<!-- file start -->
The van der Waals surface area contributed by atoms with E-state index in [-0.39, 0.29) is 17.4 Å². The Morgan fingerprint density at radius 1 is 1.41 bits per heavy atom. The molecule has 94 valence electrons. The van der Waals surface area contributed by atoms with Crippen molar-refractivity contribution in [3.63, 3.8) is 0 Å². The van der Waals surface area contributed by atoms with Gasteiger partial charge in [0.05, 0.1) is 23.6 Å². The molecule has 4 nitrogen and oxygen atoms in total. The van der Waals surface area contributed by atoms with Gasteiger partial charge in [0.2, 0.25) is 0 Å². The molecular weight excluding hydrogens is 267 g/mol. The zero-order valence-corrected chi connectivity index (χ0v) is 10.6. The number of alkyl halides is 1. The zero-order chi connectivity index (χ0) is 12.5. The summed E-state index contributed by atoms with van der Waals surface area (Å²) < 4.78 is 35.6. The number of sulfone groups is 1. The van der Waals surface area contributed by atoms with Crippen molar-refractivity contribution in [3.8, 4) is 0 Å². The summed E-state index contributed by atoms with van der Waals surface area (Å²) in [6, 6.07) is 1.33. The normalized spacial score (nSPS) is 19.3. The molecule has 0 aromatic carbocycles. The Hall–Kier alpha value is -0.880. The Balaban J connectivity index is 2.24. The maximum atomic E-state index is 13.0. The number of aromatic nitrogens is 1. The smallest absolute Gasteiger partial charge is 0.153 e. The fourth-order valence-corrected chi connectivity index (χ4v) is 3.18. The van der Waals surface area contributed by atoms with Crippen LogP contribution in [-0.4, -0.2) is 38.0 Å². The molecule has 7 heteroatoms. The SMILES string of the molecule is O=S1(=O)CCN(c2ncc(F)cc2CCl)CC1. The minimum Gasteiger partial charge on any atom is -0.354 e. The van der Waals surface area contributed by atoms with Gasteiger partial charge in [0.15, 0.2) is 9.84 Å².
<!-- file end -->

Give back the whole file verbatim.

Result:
The van der Waals surface area contributed by atoms with E-state index in [-0.39, 0.29) is 17.4 Å². The Morgan fingerprint density at radius 1 is 1.41 bits per heavy atom. The molecule has 94 valence electrons. The van der Waals surface area contributed by atoms with Crippen molar-refractivity contribution in [3.63, 3.8) is 0 Å². The van der Waals surface area contributed by atoms with Gasteiger partial charge in [0.05, 0.1) is 23.6 Å². The molecule has 4 nitrogen and oxygen atoms in total. The van der Waals surface area contributed by atoms with Gasteiger partial charge in [0.2, 0.25) is 0 Å². The molecular weight excluding hydrogens is 267 g/mol. The zero-order valence-corrected chi connectivity index (χ0v) is 10.6. The number of alkyl halides is 1. The zero-order chi connectivity index (χ0) is 12.5. The summed E-state index contributed by atoms with van der Waals surface area (Å²) < 4.78 is 35.6. The number of sulfone groups is 1. The van der Waals surface area contributed by atoms with Crippen molar-refractivity contribution in [3.8, 4) is 0 Å². The summed E-state index contributed by atoms with van der Waals surface area (Å²) in [6, 6.07) is 1.33. The normalized spacial score (nSPS) is 19.3. The molecule has 0 aromatic carbocycles. The Hall–Kier alpha value is -0.880. The Balaban J connectivity index is 2.24. The maximum atomic E-state index is 13.0. The number of aromatic nitrogens is 1. The smallest absolute Gasteiger partial charge is 0.153 e. The fourth-order valence-corrected chi connectivity index (χ4v) is 3.18. The van der Waals surface area contributed by atoms with Crippen LogP contribution in [-0.4, -0.2) is 38.0 Å². The molecule has 7 heteroatoms. The SMILES string of the molecule is O=S1(=O)CCN(c2ncc(F)cc2CCl)CC1. The minimum Gasteiger partial charge on any atom is -0.354 e. The van der Waals surface area contributed by atoms with Gasteiger partial charge in [0.15, 0.2) is 9.84 Å².